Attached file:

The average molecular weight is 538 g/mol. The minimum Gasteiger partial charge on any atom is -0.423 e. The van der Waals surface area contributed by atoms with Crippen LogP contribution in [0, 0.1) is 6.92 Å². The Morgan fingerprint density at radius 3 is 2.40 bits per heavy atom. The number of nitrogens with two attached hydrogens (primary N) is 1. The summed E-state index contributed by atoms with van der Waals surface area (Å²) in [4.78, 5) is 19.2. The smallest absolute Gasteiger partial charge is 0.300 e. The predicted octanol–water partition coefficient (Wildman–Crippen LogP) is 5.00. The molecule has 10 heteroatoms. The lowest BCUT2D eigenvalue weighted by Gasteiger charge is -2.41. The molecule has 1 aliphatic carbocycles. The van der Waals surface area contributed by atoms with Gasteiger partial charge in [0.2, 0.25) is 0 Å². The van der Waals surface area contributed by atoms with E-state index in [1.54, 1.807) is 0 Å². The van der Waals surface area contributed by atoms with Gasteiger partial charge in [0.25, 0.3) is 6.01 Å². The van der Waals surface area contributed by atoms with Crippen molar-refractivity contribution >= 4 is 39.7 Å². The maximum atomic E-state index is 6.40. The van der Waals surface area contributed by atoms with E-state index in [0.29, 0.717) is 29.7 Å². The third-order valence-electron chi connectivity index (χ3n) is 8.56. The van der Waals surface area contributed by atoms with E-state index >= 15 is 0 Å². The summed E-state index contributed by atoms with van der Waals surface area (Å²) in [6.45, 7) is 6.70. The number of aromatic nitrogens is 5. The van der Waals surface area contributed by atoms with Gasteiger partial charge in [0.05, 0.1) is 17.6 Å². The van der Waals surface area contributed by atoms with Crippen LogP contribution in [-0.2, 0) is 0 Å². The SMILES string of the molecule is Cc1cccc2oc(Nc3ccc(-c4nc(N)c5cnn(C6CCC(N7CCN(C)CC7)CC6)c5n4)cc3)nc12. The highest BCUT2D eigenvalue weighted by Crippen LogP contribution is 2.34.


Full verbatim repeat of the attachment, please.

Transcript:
The average molecular weight is 538 g/mol. The minimum Gasteiger partial charge on any atom is -0.423 e. The van der Waals surface area contributed by atoms with Crippen LogP contribution in [0, 0.1) is 6.92 Å². The Morgan fingerprint density at radius 3 is 2.40 bits per heavy atom. The number of nitrogens with two attached hydrogens (primary N) is 1. The summed E-state index contributed by atoms with van der Waals surface area (Å²) in [4.78, 5) is 19.2. The smallest absolute Gasteiger partial charge is 0.300 e. The predicted octanol–water partition coefficient (Wildman–Crippen LogP) is 5.00. The molecule has 10 heteroatoms. The lowest BCUT2D eigenvalue weighted by Gasteiger charge is -2.41. The molecule has 1 aliphatic carbocycles. The van der Waals surface area contributed by atoms with Gasteiger partial charge in [0.2, 0.25) is 0 Å². The van der Waals surface area contributed by atoms with E-state index in [1.54, 1.807) is 0 Å². The van der Waals surface area contributed by atoms with Gasteiger partial charge in [0.25, 0.3) is 6.01 Å². The van der Waals surface area contributed by atoms with Crippen molar-refractivity contribution >= 4 is 39.7 Å². The maximum atomic E-state index is 6.40. The van der Waals surface area contributed by atoms with E-state index in [0.29, 0.717) is 29.7 Å². The third-order valence-electron chi connectivity index (χ3n) is 8.56. The van der Waals surface area contributed by atoms with E-state index >= 15 is 0 Å². The summed E-state index contributed by atoms with van der Waals surface area (Å²) in [6.45, 7) is 6.70. The number of aromatic nitrogens is 5. The van der Waals surface area contributed by atoms with Gasteiger partial charge in [0.05, 0.1) is 17.6 Å². The van der Waals surface area contributed by atoms with Crippen LogP contribution in [-0.2, 0) is 0 Å². The SMILES string of the molecule is Cc1cccc2oc(Nc3ccc(-c4nc(N)c5cnn(C6CCC(N7CCN(C)CC7)CC6)c5n4)cc3)nc12. The highest BCUT2D eigenvalue weighted by Crippen LogP contribution is 2.34.